Noted by Ancestry as a 3rd-4th cousin, the relative is actually a 1st cousin 3 times removed to my dad and shares 144 centimorgans across 8 DNA segments. Because older generations share more DNA, I'm looking forward to other members of her family testing too.

[Note: All content on the Hibbitt & Barnes Family History website and blog is copyrighted. Click here for conditions of use.]

And I thought the Cornish were Celts!

Category: DNA

I've been tracing Harvey's deep patrilineal ancestral roots (father's father's father's line etc.) through the use of Y-DNA.

Join me as I journey from 'Adam' in Africa through to the 20th century Barnes family living in Newlyn, Cornwall. You'll meet 10,500 year old cattle herders from Mesopotamia, Bronze Age Scandinavians and Iron Age Germanic tribes. Oh, and not a Celt in sight!

Newlyn properties owned by the Barnes family during the 20th century
Newlyn properties owned by the Barnes family during the 20th century

For those who are interested, Harvey's larger haplogroup is U106 and his subclade is R-S18890*.

Read the full story by clicking HERE.

[Note: All content on the Hibbitt & Barnes Family History website and blog is copyrighted. Click here for conditions of use.]

GEDmatch Starter Guide

Category: DNA

I've reorganised the DNA section of my website and now I have an index page available here.

GEDmatch - Tools for DNA and Genealogy Research

There are a few links near the bottom of the page, one of which is a tutorial to help you get started with GEDmatch. This can be found here.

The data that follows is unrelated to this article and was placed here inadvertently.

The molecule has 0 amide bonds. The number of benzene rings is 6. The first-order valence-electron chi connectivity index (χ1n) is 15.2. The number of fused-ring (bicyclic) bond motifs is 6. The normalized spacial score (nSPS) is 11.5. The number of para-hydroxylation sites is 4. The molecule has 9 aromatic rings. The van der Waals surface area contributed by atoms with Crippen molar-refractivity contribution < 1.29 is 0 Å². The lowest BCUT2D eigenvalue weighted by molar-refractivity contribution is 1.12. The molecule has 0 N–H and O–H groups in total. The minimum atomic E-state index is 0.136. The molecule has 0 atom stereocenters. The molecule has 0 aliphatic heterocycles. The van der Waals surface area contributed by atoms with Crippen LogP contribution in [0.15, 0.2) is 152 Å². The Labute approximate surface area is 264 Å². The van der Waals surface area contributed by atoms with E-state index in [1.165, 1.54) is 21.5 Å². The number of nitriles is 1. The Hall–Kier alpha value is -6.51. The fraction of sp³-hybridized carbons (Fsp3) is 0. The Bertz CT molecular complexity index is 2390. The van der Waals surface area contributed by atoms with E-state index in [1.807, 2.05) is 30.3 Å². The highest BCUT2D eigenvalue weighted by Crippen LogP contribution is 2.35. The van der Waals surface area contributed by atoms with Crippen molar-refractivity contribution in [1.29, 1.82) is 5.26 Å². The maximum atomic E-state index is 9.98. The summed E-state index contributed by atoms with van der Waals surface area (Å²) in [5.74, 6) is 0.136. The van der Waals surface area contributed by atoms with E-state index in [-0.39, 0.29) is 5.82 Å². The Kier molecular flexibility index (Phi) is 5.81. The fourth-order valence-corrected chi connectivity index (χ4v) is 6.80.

GEDmatch is a free service where you can upload your raw DNA data file with the potential of matching with more cousins than just the ones you see at your testing company. The site also provides some useful analysis tools, not necessarily available at your testing company, and other utilities such as Admixture (ethnicity) tools.

I highly recommend GEDmatch for anyone who wants to make more of their DNA results.

[Note: All content on the Hibbitt & Barnes Family History website and blog is copyrighted. Click here for conditions of use.]

Testing dad's Y-DNA in search of my Hibbitt roots

Category: DNA

DNA Helix
Designed by Freepik

A Y37 Y-DNA kit for my dad is on order from FamilyTreeDNA in the hope we may be able to learn a little more about our direct paternal ancestry. This would be our Hibbitt line where our earliest known ancestor is John Hybit who married three times in Exton, Rutland, between 1712 and 1732.

Only men can take the Y-DNA test as women don't possess a Y chromosome. The aim is to see whether my dad's DNA matches anyone else with a similar surname, or if not, then perhaps find a pointer to see where to look if a different surname pops up frequently with any other men who have tested.

The Y37 test looks for STR markers which change slowly from one generation to the next. This means if dad has a match, they could end up being related within or outside the genealogical time frame where records can assist in the research. Let's hope he gets a close match!

If you are male and have, or you know any men with, the following surnames it would be great if you/they could also take the Y-DNA test at FamilyTreeDNA and then join the recently started Hibbert DNA Project to find out whether we have a common ancestor:

Hibbert
Hibbart
Hebert
Hibberd
Ibbert
Hibbit
Hibbitt
Hibbet
Hibbett
Hybit
Hybut
Ibbot
Ibbott
Abbot
Abbott

The Y37 test also provides an estimated Y-DNA haplogroup which indicates where a person's deep paternal ancestry may have originated. I have already calculated dad's Y-DNA haplogroup using his autosomal DNA test from AncestryDNA (using Method One here) so it will be interesting to note whether the FamilyTreeDNA Y37 test confirms this.